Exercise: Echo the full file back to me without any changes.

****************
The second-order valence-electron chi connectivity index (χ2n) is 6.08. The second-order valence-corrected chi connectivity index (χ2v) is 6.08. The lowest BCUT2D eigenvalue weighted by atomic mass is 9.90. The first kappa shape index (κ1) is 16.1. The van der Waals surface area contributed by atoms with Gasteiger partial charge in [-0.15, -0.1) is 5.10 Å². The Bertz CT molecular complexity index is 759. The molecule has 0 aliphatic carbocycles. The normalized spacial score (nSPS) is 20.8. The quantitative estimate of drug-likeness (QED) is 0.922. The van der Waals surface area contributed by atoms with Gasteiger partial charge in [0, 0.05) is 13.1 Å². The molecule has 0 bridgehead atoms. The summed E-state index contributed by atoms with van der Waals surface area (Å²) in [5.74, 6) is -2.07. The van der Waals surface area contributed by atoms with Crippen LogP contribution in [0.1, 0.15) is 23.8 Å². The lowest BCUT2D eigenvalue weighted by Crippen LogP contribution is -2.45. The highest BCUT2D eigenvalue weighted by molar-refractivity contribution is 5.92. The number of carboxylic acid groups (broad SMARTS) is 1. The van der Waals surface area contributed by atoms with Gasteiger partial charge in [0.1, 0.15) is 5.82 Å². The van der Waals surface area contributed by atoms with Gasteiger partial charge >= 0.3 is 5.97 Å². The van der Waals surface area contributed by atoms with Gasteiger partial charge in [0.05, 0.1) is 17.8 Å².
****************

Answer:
The second-order valence-electron chi connectivity index (χ2n) is 6.08. The second-order valence-corrected chi connectivity index (χ2v) is 6.08. The lowest BCUT2D eigenvalue weighted by atomic mass is 9.90. The first kappa shape index (κ1) is 16.1. The van der Waals surface area contributed by atoms with Gasteiger partial charge in [-0.15, -0.1) is 5.10 Å². The Bertz CT molecular complexity index is 759. The molecule has 0 aliphatic carbocycles. The normalized spacial score (nSPS) is 20.8. The quantitative estimate of drug-likeness (QED) is 0.922. The van der Waals surface area contributed by atoms with Gasteiger partial charge in [0, 0.05) is 13.1 Å². The molecule has 0 bridgehead atoms. The summed E-state index contributed by atoms with van der Waals surface area (Å²) in [5.74, 6) is -2.07. The van der Waals surface area contributed by atoms with Crippen LogP contribution in [0.1, 0.15) is 23.8 Å². The lowest BCUT2D eigenvalue weighted by Crippen LogP contribution is -2.45. The highest BCUT2D eigenvalue weighted by molar-refractivity contribution is 5.92. The number of carboxylic acid groups (broad SMARTS) is 1. The van der Waals surface area contributed by atoms with Gasteiger partial charge in [0.1, 0.15) is 5.82 Å². The van der Waals surface area contributed by atoms with Gasteiger partial charge >= 0.3 is 5.97 Å². The van der Waals surface area contributed by atoms with Gasteiger partial charge in [0.05, 0.1) is 17.8 Å².